The PEOPLE, Plaintiff and Respondent, v. Emil John CROVEDI, Defendant and Appellant.
By a grand jury indictment the defendant-appellant, Emil John Crovedi, was charged with the crimes of conspiracy to commit grand thefts in violation of Penal Code, section 182; grand theft in violation of Penal Code, section 487; and burglary of the second degree in violation of Penal Code, section 459. Defendant was tried jointly with a codefendant, Leone Thomas Riccio, before the court and a jury. Upon ample evidence, the sufficiency of which is not challenged by this appeal, defendant was found guilty on all counts. Sentence was imposed for the crime of grand theft. Defendant's motion for a new trial having been denied, he brought this appeal from the judgment.
The theory of the defense was that this defendant acted under duress, in fear of one Guy Phillip Mendolia, who was deceased at the time of trial. In his opening statement, defendant's original trial counsel, Morris B. Chain, told the jurors that the evidence would show that Crovedi had been convicted of a prior felony, namely, stealing merchandise in interstate commerce; that the defendant agreed to drive the getaway car involved in the burglary of a jewelry store and that he did, in fact, drive such car; that after his arrest and while he was free on bail, and at the request of Mendolia, he agreed to transport stolen jewelry to Chicago and deliver it to a ‘fence’; that he was arrested at the airport with the stolen jewelry in his possession; that the defendant helped and assisted in the jewelry store burglary and was therefore a principal under California law; but that he acted throughout under duress and in fear of Mendolia. Thus, all of the material elements of the crimes with which defendant was charged were admitted freely and in detail during his counsel's opening statement to the jury, and evidence thereafter adduced amply supported such admissions. The only question for the jury's consideration as to this defendant was whether or not the defense of duress was available to him. The record discloses that evidence of duress was weak and the jury rejected that defense, finding the defendant guilty as charged.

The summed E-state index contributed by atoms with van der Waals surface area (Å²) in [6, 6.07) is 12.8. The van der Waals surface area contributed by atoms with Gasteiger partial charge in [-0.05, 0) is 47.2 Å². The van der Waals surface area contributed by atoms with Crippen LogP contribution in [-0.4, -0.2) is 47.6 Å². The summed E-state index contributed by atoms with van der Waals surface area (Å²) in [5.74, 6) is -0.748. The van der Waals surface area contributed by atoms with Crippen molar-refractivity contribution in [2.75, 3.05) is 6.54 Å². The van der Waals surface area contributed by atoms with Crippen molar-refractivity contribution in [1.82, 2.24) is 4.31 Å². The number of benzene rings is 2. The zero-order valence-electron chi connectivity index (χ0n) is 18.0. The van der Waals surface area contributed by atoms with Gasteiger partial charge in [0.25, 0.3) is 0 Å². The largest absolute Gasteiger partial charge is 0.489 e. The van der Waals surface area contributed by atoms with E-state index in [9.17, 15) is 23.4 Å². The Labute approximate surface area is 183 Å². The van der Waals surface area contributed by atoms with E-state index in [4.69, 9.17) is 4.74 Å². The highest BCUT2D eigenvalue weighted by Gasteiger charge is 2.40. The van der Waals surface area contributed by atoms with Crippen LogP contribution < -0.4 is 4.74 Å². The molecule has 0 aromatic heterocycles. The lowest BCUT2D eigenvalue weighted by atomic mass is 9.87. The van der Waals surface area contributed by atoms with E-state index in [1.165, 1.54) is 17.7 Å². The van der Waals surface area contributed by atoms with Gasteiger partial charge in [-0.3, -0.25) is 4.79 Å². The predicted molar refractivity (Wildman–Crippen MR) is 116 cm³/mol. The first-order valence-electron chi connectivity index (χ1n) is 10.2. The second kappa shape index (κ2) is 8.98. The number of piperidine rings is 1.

The primary issues presented by this appeal are these: that the defendant was denied effective assistance of counsel; denial of a fair trial by reason of unfavorable publicity available to the jurors; the erroneous admission into evidence of extrajudicial statements of co-conspirators; error in giving and refusing to give instructions; and denial of discovery of the defense.